As he says in the beginning of what I’ve copied over here, “Some people have been in the habit of calling every supernatural manifestation the effects of the Spirit of God-” I think the logic flows from the other point on prophecy and tongues: since those two gifts were the outward and visible ones, they got written of more, talked of more, and sought after more, to the point where they alone almost defined what a “spiritual manifestation” was. That would lead to “manifestation” being equated with an outward sign. The next step was to consider any unusual, outward sign a manifestation of the spirit. Thus,”Some people have been in the habit of calling every supernatural manifestation the effects of the Spirit of God.”

This does help me see the situation in Kirtland better, and I am better able to approach D&C 42, 46, and 50 in this light. See also this from Joseph, which reminds me of D&C 46 and 50:

“There always did, in every age, seem to be a lack of intelligence pertaining to this subject. Spirits of all kinds have been manifested, in every age, and almost amongst all people. … All have their spirits, all have a supernatural agency, and all contend that their spirits are of God. Who shall solve the mystery? ‘Try the spirits,’ says John [1 John 4:1], but who is to do it? The learned, the eloquent, the philosopher, the sage, the divine—all are ignorant. … Who can drag into daylight and develop the hidden mysteries of the false spirits that so frequently are made manifest among the Latter-day Saints? We answer that no man can do this without the Priesthood, and having a knowledge of the laws by which spirits are governed; for as ‘no man knows the things of God, but by the Spirit of God,’ so no man knows the spirit of the devil, and his power and influence, but by possessing intelligence which is more than human, and having unfolded through the medium of the Priesthood the mysterious operations of his devices. …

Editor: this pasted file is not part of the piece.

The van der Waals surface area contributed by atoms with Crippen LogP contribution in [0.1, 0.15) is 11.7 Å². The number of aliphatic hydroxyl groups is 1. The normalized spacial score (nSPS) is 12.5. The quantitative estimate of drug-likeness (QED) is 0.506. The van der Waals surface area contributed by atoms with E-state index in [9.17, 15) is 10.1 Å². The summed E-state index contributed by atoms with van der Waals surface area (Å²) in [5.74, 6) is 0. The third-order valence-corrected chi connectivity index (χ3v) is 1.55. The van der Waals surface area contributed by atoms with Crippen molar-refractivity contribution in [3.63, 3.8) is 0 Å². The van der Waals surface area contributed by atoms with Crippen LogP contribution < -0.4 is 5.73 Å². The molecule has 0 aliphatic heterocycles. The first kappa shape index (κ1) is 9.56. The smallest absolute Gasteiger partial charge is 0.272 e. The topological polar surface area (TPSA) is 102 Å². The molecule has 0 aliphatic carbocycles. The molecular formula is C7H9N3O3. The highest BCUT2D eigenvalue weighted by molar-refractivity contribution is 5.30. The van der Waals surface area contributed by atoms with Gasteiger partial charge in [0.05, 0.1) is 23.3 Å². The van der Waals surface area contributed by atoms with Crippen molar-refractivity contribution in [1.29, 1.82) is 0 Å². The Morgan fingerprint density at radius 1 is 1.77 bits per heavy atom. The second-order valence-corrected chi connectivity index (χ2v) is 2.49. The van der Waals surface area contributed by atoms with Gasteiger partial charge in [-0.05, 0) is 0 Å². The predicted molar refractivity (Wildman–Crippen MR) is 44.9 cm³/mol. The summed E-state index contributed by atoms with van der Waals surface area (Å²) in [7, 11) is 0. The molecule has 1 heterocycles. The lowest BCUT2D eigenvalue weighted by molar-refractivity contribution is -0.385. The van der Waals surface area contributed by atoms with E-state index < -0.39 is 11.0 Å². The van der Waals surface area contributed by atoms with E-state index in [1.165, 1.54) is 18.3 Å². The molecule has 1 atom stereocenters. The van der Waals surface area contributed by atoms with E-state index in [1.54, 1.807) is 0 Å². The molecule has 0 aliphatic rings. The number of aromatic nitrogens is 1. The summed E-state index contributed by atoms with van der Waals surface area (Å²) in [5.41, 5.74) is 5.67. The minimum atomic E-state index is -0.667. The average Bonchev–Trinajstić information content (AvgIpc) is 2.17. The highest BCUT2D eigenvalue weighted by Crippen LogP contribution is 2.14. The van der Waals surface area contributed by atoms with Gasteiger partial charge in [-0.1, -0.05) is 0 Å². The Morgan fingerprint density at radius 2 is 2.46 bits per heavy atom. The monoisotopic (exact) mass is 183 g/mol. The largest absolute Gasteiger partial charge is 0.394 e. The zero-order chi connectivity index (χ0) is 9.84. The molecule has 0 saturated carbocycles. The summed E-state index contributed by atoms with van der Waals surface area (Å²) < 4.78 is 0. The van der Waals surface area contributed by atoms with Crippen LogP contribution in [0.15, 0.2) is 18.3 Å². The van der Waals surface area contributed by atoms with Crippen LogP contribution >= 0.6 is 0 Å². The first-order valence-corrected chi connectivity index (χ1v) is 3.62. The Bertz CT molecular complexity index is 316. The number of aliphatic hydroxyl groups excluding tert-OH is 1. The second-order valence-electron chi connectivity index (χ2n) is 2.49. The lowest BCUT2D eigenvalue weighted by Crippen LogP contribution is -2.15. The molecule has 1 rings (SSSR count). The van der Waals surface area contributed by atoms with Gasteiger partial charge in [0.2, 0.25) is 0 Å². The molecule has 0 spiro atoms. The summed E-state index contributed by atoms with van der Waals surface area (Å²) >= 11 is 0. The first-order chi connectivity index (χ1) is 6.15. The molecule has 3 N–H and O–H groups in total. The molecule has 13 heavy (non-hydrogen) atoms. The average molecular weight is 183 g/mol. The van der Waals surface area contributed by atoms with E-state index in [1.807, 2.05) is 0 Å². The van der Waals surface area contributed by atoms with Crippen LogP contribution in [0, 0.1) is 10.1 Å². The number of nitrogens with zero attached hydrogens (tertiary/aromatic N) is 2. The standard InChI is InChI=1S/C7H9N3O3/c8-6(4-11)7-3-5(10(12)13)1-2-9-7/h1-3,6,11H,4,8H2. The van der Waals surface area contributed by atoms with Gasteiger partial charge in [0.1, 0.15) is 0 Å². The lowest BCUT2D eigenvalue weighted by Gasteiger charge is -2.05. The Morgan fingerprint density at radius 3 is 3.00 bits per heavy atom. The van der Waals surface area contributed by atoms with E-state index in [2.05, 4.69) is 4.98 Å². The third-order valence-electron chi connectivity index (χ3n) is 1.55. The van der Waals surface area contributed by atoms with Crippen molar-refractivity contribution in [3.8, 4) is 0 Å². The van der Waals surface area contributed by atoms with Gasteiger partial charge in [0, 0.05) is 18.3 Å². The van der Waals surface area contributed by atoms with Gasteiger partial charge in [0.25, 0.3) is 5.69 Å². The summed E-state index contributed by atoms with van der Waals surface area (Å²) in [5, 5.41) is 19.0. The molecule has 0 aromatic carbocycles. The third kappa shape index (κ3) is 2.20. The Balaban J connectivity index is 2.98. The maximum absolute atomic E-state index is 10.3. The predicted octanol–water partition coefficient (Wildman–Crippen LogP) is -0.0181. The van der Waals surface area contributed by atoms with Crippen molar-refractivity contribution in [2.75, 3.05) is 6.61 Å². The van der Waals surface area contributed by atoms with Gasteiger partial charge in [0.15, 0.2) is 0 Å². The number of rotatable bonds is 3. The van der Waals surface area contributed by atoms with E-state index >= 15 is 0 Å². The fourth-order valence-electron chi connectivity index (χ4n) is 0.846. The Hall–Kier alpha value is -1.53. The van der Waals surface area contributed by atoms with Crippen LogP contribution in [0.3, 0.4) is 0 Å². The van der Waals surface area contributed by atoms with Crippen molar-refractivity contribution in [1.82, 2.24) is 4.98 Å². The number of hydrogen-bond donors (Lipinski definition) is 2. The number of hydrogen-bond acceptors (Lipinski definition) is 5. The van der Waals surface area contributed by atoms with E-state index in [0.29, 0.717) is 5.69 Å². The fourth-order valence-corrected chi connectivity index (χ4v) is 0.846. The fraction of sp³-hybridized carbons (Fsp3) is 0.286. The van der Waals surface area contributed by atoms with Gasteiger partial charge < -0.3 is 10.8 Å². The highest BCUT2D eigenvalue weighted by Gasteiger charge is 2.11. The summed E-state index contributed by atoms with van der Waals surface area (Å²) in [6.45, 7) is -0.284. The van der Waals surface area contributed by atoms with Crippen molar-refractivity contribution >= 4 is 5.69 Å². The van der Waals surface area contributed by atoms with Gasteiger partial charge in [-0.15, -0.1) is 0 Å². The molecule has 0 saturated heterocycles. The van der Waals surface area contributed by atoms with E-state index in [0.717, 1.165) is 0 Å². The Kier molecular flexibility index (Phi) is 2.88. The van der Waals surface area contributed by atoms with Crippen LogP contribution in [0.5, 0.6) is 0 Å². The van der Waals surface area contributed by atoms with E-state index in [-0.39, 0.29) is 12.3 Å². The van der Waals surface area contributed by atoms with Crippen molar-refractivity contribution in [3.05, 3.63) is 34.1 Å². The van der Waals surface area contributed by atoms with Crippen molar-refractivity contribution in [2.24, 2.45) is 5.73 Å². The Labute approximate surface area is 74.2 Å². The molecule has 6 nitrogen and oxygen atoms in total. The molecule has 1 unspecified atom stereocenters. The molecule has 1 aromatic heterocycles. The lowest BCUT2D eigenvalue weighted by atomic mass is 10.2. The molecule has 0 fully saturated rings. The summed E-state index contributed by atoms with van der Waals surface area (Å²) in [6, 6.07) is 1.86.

“A man must have the discerning of spirits before he can drag into daylight this hellish influence and unfold it unto the world in all its soul-destroying, diabolical, and horrid colors; for nothing is a greater injury to the children of men than to be under the influence of a false spirit when they think they have the Spirit of God. Thousands have felt the influence of its terrible power and baneful effects. …

“As we have noticed before, the great difficulty lies in the ignorance of the nature of spirits, of the laws by which they are governed, and the signs by which they may be known; if it requires the Spirit of God to know the things of God; and the spirit of the devil can only be unmasked through that medium, then it follows as a natural consequence that unless some person or persons have a communication, or revelation from God, unfolding to them the operation of the spirit, they must eternally remain ignorant of these principles; for I contend that if one man cannot understand these things but by the Spirit of God, ten thousand men cannot; it is alike out of the reach of the wisdom of the learned, the tongue of the eloquent, the power of the mighty. And we shall at last have to come to this conclusion, whatever we may think of revelation, that without it we can neither know nor understand anything of God, or the devil; and however unwilling the world may be to acknowledge this principle, it is evident from the multifarious creeds and notions concerning this matter that they understand nothing of this principle, and it is equally as plain that without a divine communication they must remain in ignorance. …